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Thursday, July 31, 2014

Jon Stewart nails corporate tax inversions

Last night Jon Stewart (h/t BruinKid) went after tax inversion with style, showing up Republican hypocrisy on welfare programs vs. "corporate welfare," all the subsidies one company has received from multiple levels of government, government contracts, and government-funded research. His primary target was Mylan, a Pennsylvania-based generic drugmaker. Mylan, as Ron Fournier recently pointed out, has as its chief executive officer Heather Bresch, the daughter of West Virgina Senator Joe Manchin. Manchin now says inversions should be illegal, according to Fournier in a follow-up article.

As Stewart shows, while Republicans are outraged by one person apparently abusing the Food Stamp program while mainly surfing in California, they all cheer inversions, at least on Fox News. Mylan has benefited from millions in government subsidies and billions in government contracts. But it has to move to the Netherlands anyway. Stewart concludes that since corporations have been people only since the 2010 Citizens United decision, they are just toddlers and we need to be firm with them: "You're grounded!"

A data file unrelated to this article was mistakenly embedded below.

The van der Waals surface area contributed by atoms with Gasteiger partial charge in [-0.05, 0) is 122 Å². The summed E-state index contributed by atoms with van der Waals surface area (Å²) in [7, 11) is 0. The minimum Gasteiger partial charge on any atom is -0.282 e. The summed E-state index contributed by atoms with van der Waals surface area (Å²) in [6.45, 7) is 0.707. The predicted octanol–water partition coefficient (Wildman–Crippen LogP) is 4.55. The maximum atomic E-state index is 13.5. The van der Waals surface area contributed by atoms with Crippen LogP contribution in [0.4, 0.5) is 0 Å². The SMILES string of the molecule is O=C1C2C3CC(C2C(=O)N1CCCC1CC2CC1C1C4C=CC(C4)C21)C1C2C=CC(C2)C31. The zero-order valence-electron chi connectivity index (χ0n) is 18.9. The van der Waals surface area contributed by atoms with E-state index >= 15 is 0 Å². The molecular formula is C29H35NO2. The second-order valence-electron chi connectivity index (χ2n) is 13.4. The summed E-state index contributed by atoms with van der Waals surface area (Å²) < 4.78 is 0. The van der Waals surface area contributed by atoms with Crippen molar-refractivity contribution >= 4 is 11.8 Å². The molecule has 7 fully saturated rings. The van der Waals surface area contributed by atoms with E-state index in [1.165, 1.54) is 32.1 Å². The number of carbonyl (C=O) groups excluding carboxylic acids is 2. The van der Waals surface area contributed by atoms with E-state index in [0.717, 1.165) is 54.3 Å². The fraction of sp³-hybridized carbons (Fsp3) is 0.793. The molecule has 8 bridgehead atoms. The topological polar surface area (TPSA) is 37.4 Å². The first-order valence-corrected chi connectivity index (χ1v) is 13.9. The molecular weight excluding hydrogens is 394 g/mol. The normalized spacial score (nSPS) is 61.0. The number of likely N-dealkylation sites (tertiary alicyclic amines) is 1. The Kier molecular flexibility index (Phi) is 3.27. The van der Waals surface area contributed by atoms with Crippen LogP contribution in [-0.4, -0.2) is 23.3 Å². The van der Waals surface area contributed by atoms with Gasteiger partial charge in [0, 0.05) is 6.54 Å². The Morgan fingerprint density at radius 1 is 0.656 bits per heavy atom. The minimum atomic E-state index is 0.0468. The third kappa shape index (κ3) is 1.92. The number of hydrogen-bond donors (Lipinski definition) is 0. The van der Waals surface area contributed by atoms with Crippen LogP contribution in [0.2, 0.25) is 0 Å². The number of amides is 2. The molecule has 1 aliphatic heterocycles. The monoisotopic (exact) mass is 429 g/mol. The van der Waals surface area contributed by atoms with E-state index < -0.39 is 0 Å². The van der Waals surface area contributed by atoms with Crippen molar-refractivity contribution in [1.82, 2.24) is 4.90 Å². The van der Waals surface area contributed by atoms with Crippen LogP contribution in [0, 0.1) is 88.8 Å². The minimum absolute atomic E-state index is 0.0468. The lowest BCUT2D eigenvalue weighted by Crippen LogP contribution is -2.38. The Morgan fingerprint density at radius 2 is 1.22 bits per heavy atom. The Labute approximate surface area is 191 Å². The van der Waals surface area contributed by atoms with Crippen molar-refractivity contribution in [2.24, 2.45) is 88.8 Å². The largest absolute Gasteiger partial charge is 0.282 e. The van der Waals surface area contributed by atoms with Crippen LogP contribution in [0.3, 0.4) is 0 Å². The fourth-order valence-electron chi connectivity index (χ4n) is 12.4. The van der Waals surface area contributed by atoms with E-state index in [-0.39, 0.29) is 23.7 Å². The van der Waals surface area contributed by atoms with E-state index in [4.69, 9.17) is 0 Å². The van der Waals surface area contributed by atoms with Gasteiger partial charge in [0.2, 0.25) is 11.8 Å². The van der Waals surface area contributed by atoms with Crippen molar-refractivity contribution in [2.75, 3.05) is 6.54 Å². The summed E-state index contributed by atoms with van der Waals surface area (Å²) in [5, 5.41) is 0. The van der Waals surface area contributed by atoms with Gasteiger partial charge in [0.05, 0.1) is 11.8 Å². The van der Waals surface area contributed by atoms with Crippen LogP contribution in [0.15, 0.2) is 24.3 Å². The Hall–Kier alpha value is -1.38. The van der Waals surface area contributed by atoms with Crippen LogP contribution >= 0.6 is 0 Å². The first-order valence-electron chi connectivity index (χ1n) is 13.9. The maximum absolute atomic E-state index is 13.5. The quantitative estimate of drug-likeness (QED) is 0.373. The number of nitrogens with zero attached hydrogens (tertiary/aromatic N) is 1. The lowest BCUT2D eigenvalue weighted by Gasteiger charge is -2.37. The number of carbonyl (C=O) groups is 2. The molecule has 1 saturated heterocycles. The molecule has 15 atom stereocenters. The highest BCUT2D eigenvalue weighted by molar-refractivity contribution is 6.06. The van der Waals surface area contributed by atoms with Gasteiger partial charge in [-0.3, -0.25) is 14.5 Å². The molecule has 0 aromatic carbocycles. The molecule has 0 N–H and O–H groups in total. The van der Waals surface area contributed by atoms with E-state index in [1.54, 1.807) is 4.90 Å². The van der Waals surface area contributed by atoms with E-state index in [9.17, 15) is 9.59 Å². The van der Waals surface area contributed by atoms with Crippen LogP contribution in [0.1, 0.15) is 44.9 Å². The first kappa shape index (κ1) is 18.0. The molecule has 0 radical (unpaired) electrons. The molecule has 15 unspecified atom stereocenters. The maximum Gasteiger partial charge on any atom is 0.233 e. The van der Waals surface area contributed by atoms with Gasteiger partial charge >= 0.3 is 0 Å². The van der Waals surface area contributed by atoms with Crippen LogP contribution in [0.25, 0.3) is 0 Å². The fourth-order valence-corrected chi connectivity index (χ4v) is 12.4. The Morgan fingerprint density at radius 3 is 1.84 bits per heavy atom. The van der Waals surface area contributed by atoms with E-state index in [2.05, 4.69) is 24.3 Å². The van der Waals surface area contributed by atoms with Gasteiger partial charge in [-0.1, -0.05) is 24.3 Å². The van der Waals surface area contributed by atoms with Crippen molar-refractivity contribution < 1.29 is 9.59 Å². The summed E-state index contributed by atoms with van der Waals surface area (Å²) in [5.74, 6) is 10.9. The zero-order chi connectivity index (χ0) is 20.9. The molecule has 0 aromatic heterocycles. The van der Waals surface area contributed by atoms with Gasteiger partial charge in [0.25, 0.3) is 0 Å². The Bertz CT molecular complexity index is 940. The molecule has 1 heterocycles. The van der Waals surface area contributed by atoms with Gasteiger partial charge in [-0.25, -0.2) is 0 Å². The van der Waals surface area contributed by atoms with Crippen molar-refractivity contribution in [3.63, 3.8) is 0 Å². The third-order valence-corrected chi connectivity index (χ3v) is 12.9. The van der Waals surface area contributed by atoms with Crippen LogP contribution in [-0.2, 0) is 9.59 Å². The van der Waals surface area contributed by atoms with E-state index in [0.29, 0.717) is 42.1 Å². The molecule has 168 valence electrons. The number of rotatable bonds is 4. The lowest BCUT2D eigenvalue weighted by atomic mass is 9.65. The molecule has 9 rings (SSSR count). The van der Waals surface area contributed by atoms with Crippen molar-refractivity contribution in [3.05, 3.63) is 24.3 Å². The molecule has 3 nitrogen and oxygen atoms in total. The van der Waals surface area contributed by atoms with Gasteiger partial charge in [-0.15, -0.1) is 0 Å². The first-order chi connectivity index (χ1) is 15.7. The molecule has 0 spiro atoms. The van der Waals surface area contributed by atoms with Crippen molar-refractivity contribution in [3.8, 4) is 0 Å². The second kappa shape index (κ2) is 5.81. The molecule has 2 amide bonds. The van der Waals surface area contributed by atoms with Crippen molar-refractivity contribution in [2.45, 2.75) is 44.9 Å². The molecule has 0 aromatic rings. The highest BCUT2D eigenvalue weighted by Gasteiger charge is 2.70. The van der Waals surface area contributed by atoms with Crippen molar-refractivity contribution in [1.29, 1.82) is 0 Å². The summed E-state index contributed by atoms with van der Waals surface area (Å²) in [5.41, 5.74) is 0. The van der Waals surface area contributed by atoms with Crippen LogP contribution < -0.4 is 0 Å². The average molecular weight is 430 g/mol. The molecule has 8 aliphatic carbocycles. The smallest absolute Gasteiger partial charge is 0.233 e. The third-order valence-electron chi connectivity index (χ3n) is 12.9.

"Inversion of the Money Snatchers"


  1. Except inversions are estimated to cost 2 billion per year while the food assistance budget is 106 billion per year - nice try but the net effect of inversions is practically zero when compared to entitlements.

    Also, Mylan makes billions of doses of life saving generic medication which makes care affordable for billions of the less fortunate around the world. Mylan's main competitor is TEVA which is domiciled in Israel. Since the US tax rate is so uncompetitive without this inversion the costs of drugs would be much higher. Again, nice try. Get out of your ivory tower and stop drinking the jon Stewart koolaid.

    1. A couple billion here, a couple billion there; pretty soon you're talking about real money. (I think I stole that from Andrew Tobias.)

      Whether food assistance is a good and cost-effective policy is completely independent of corporate taxation. And if inversions ramp up dramatically, the cost will be more than $2 billion a year.

      Teva has always been based in Israel. It is really based there, not just domiciled there. Meanwhile, Mylan's net earnings have increased from $93.5 million in 2009 to $623.7 million in 2013 (, p. 46). Doesn't look like Mylan is hurting to me.